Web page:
My people self dey fear too much
We fear for the thing we no see
We fear for the air around us
We fear to fight for freedom

We fear to fight for liberty
We fear to fight for justice
We fear to fight for happiness¹

In the 70s and 80s, while Fela Kuti was working hard at stirring the political consciousness of Nigerians, he was a source of controversy. Then, lots of people considered Fela to be an eccentric troublemaker whose music, nothing like popular American hip-hop, was difficult to enjoy or relate to. His notoriety, related to a rebellious lifestyle that included polygamy and cannabis use, contributed to skepticism in some quarters. With ample vulgarity and politics, his music requires an audience of mature individuals.

Decades later, due to an improved awareness of politics and its central role in the development of societies, there has been a greater appreciation of Fela’s music. In Africa, where enormous developmental challenges continue to exist, it could be suggested that a populace inadequately conscious of the essence of politics bears some responsibility for the third world status of the continent. Thus, Fela’s music remains relevant in the African context of today.

Fela should be remembered for being an iconoclast in a world where conformity is often the easiest path to take. It takes creativity deserving of respect to synthesize a unique genre of music that globalized pidgin, language of the ordinary man on the street. His courage, demonstrated by a willingness to confront vilely corrupt military and civilian governments in Nigeria, ought to serve as an inspiration for youth in Africa. Fortunately, Felabration, an annual festival coinciding with his birthday, has been performing the important task of preserving his memory. Conceived by his daughter, it holds at the New Africa Shrine and features musical performances, symposia on social and topical issues, debates and photo exhibitions.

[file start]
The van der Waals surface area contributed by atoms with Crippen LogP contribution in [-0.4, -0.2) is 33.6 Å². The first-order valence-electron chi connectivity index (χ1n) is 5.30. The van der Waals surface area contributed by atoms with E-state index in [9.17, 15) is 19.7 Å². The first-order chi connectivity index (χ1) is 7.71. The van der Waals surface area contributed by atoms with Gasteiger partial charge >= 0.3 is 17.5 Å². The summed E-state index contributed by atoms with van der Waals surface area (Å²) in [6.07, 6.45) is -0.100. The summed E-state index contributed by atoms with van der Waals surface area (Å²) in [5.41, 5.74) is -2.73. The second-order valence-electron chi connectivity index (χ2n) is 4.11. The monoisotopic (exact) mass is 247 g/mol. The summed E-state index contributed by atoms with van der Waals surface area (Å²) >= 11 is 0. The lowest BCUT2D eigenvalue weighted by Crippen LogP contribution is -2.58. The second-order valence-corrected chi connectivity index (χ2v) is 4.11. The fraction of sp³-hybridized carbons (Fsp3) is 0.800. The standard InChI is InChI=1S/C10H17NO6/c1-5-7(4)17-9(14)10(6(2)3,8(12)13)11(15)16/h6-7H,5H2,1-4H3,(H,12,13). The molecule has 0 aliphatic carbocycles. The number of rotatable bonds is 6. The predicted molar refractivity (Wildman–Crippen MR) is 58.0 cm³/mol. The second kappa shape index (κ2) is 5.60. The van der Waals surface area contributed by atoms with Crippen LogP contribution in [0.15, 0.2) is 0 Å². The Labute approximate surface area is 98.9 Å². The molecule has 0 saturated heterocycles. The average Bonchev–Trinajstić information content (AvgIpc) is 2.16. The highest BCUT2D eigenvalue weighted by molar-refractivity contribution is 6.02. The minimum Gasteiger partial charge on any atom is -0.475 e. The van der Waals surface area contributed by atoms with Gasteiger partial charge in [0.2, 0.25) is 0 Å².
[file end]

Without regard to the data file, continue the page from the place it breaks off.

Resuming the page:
Fela’s music is a valuable source of important history. Roles played by ‎several past and present political actors in Nigeria are highlighted in Fela’s songs. Most striking perhaps is the role played by “unknown” soldiers in the death of his mother, a distinguished lady who was a pioneer in the agitation for women’s rights. “Zombie,” his track about soldiers, addresses an important moral dilemma that persists worldwide: what decision do people take when obliged by orders to carry out actions that are immoral or unethical? At the political level, at a time when leaders in Africa are often faced with choosing between the interests of ordinary people and those of the wealthy minority, leaders with moral courage are desperately needed.

Fela was and remains an asset to Africans desirous of freedom. Let’s keep Felabrating!!


[1] Sorrow Tears and Blood; Fela Kuti; 1977.